Talvar Movie Review

Friday, October 2, 2015
In his autobiography, Akira Kurosawa explained how his classic film Rashomon is the perfect shadowplay of truth and memory. Writer Vishal Bhardwaj and his director Meghna Gulzar adapt the same principle and  keep the story of Talvar both true and false. A tempting whodunit, Talvar - based on the Aarushi Talwar murder case - strikes a chord because of its gruesomeness. Aborted justice and police callousness, besides many other pertinent themes of the faulty judicial system are exposed in this valiant film. Blending in system's ineptitude in delivering justice rightfully in this case, with the trauma of the parents whose ordinary lives suddenly became subject to scrutiny and character assassination, the film's biggest high is that there isn't a shade of melodrama in it. It has documentary-style narration and the overpowering sense of tragedy is infused by the pitch perfect rendering of its stellar actors - Neeraj Kabi and Konkona Sensharma, besides the infallible Irrfan.

The film is boldly explorative and though diplomatic in taking a definite stance , considering the Noida double murder case is still sub-judice, the film comes off as a staunch take on the procedural more than the case itself. The devastated family takes the centerstage as the film's drama is all centered around them, but the focus is maintained on how the justice dispensing system in India is a cracked one. Irrfan is in one of his most memorable characters and Koko and Neeraj are equally enthralling.

But, Talvar shines because of its loftily detailed screenplay. It is hard to find suspense in a widely discussed case like Aarushi's. It is inevitable to be aware of every detail, prominent and petty ones alike, given the amount of media interest in the murder. As in a recent interview, Vishal said this case shook the idea of familial love which forms the basis of society, it is actually these extremely anamolistic tendencies that caught attention. Vishal has selectively condensed the various theories of the case and has bound it into a coherent narrative, which is clearly empathetic towards the convicted parents but never says it in those words.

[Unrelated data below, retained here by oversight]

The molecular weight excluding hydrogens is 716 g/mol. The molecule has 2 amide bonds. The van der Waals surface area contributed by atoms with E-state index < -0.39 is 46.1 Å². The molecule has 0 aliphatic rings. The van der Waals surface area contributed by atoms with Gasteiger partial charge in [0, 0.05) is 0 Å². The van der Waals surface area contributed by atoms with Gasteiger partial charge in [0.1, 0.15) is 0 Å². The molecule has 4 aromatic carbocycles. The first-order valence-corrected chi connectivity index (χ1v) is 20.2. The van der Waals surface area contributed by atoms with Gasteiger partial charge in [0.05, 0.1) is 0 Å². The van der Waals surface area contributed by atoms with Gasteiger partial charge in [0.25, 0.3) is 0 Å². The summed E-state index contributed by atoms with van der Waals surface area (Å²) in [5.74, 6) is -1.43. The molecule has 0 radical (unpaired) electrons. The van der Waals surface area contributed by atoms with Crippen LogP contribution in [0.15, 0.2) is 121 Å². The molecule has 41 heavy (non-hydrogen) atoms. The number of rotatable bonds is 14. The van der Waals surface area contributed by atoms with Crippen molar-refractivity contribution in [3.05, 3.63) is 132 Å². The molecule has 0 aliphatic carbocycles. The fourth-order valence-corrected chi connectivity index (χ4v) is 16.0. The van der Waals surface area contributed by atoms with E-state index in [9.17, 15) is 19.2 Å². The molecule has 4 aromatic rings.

It is sharp and gritty and never loses its drift. 

While in the first hour of the film, the plots stays close to media reports citing two stark mystery-solution scenarios, the third version of the film which unfolds over its last 20 minutes is laced with black humour, reveals a vital detail and undoes everything that your mind had so far comprehended. How the film further knots up into a startling and persuasive climax is gratifying.

However, it undeniably leans heavily towards the parents, and that's a lingering view which is hard-to-be-missed. Ramesh and Nutan Tandon (screen names of Rajesh and Nupur Talwar) always maintain innocent eyes. And in the version, that depicts them as culprits, they are too gimmicky, bordering on silly, something that seems to be done deliberately. And yet, they are the most toneless characters in the film. They are flat all-through, suffering from poor characterization. had it not been for Konkona and Neeraj, there was hardly any mettle to display, which could've compromised the film. 

But, it is Irrfan as the top-cop who is the right mix of brawn and brain. Vishal, who was closely associated with CBI officer Arun Kumar, on whom Ashvin's character is based, there is a lot of heart with which his character is developed. His moments are the film's peaks. Infact, the characters in the CBI team benefit from good writing which stems from Vishal's affinity towards such parts. 

It is easy to pardon most flaws in this film. Be it the uneven pacing of the first half, or the flawed characters. Because, the film is grounded in thorough research. Its focus is always on the discrepancies of the investigation. The case's intricacies are fluidly put on screen. It is a shocking brush with reality to realize the carelessness with which the UP police has botched up the case. The film's documentation of the chain of incidents is laudable. 

As the story moves over to probe bureaucratic politics and the subsequent face-offs, the film's haunting climax stays and syncs long after the film draws to a close. The media claims to be government's watchdog, the police and the bureaucracy affirm to be protectors and in the end it is appalling how justice is too far from these 'responsible' factions in times of dire need. 

As we bow down to Meghna and Vishal for their enduring tale on a defective system, it's time we sit back and ponder how justice's blood-stained sword needs the polishing a few more audacious exposes like Talvar.

We rate the film a 80% 


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